```
# NOT RUN {
data(logreg.savefit1,logreg.savefit2,logreg.savefit3,logreg.savefit4,
logreg.savefit5,logreg.savefit6,logreg.savefit7,logreg.testdat)
myanneal <- logreg.anneal.control(start = -1, end = -4, iter = 500, update = 100)
# in practie we would use 25000 iterations or far more - the use of 500 is only
# to have the examples run fast
# }
# NOT RUN {
myanneal <- logreg.anneal.control(start = -1, end = -4, iter = 25000, update = 500)
# }
# NOT RUN {
fit1 <- logreg(resp = logreg.testdat[,1], bin=logreg.testdat[, 2:21], type = 2,
select = 1, ntrees = 2, anneal.control = myanneal)
# the best score should be in the 0.95-1.10 range
plot(fit1)
# you'll probably see X1-X4 as well as a few noise predictors
# use logreg.savefit1 for the results with 25000 iterations
plot(logreg.savefit1)
print(logreg.savefit1)
z <- predict(logreg.savefit1)
plot(z, logreg.testdat[,1]-z, xlab="fitted values", ylab="residuals")
# there are some streaks, thanks to the very discrete predictions
#
# a bit less output
myanneal2 <- logreg.anneal.control(start = -1, end = -4, iter = 500, update = 0)
# in practie we would use 25000 iterations or more - the use of 500 is only
# to have the examples run fast
# }
# NOT RUN {
myanneal2 <- logreg.anneal.control(start = -1, end = -4, iter = 25000, update = 0)
# }
# NOT RUN {
#
# fit multiple models
fit2 <- logreg(resp = logreg.testdat[,1], bin=logreg.testdat[, 2:21], type = 2,
select = 2, ntrees = c(1,2), nleaves =c(1,7), anneal.control = myanneal2)
# equivalent
# }
# NOT RUN {
fit2 <- logreg(select = 2, ntrees = c(1,2), nleaves =c(1,7), oldfit = fit1,
anneal.control = myanneal2)
# }
# NOT RUN {
plot(fit2)
# use logreg.savefit2 for the results with 25000 iterations
plot(logreg.savefit2)
print(logreg.savefit2)
# After an initial steep decline, the scores only get slightly better
# for models with more than four leaves and two trees.
#
# cross validation
fit3 <- logreg(resp = logreg.testdat[,1], bin=logreg.testdat[, 2:21], type = 2,
select = 3, ntrees = c(1,2), nleaves=c(1,7), anneal.control = myanneal2)
# equivalent
# }
# NOT RUN {
fit3 <- logreg(select = 3, oldfit = fit2)
# }
# NOT RUN {
plot(fit3)
# use logreg.savefit3 for the results with 25000 iterations
plot(logreg.savefit3)
# 4 leaves, 2 trees should top
# null model test
fit4 <- logreg(resp = logreg.testdat[,1], bin=logreg.testdat[, 2:21], type = 2,
select = 4, ntrees = 2, anneal.control = myanneal2)
# equivalent
# }
# NOT RUN {
fit4 <- logreg(select = 4, anneal.control = myanneal2, oldfit = fit1)
# }
# NOT RUN {
plot(fit4)
# use logreg.savefit4 for the results with 25000 iterations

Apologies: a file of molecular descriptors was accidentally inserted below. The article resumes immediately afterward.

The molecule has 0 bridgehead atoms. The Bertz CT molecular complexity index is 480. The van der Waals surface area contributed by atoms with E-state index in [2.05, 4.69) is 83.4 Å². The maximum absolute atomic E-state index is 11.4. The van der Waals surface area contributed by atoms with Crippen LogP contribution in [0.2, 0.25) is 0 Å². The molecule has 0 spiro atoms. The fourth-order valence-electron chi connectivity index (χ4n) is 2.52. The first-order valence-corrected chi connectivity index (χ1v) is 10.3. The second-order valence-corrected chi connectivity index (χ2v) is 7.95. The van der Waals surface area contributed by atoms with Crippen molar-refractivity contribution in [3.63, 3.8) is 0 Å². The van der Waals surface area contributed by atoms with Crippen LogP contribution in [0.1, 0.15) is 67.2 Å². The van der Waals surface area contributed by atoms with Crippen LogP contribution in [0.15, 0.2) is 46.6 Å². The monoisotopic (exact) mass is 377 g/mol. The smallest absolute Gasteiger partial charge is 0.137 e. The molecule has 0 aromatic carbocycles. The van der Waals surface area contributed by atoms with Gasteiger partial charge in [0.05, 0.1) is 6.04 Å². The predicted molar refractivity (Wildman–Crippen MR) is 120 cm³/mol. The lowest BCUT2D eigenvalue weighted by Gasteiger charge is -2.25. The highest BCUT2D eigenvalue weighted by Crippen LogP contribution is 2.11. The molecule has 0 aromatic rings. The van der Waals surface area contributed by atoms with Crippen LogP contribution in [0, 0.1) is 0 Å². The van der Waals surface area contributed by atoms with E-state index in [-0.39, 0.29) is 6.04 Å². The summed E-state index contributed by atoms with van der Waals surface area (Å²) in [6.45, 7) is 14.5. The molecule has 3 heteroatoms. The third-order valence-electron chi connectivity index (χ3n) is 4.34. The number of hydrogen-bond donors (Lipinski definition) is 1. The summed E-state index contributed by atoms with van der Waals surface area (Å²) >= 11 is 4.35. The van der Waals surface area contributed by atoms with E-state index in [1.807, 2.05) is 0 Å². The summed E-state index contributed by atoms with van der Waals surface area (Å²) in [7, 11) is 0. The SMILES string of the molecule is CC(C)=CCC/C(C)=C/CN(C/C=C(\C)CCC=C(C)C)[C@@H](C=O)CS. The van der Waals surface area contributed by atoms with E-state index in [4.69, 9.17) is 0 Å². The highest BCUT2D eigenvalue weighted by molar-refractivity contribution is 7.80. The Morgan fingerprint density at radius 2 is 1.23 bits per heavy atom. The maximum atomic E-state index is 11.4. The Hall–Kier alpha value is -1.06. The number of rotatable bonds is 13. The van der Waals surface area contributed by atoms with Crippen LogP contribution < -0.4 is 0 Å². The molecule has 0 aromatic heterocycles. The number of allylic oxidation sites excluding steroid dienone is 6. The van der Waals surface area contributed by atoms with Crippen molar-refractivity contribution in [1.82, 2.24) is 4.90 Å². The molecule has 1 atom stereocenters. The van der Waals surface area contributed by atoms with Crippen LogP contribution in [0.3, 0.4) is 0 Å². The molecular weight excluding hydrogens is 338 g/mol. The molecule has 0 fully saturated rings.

plot(logreg.savefit4)
# A histogram of the 25 scores obtained from the permutation test. Also shown
# are the scores for the best scoring model with one logic tree, and the null
# model (no tree). Since the permutation scores are not even close to the score
# of the best model with one tree (fit on the original data), there is overwhelming
# evidence against the null hypothesis that there was no signal in the data.
fit5 <- logreg(resp = logreg.testdat[,1], bin=logreg.testdat[, 2:21], type = 2,
select = 5, ntrees = c(1,2), nleaves=c(1,7), anneal.control = myanneal2,
nrep = 10, oldfit = fit2)
# equivalent
# }
# NOT RUN {
fit5 <- logreg(select = 5, nrep = 10, oldfit = fit2)
# }
# NOT RUN {
plot(fit5)
# use logreg.savefit5 for the results with 25000 iterations and 25 permutations
plot(logreg.savefit5)
# The permutation scores improve until we condition on a model with two trees and
# four leaves, and then do not change very much anymore. This indicates that the
# best model has indeed four leaves.
#
# greedy selection
fit6 <- logreg(select = 6, ntrees = 2, nleaves =c(1,12), oldfit = fit1)
plot(fit6)
# use logreg.savefit6 for the results with 25000 iterations
plot(logreg.savefit6)
#
# Monte Carlo Logic Regression
fit7 <- logreg(select = 7, oldfit = fit1, mc.control=
logreg.mc.control(nburn=500, niter=2500, hyperpars=log(2), output=-2))
# we need many more iterations for reasonable results
# }
# NOT RUN {
logreg.savefit7 <- logreg(select = 7, oldfit = fit1, mc.control=
logreg.mc.control(nburn=1000, niter=100000, hyperpars=log(2)))
# }
# NOT RUN {
#
plot(fit7)
# use logreg.savefit7 for the results with 100,000 iterations
plot(logreg.savefit7)
# }
```

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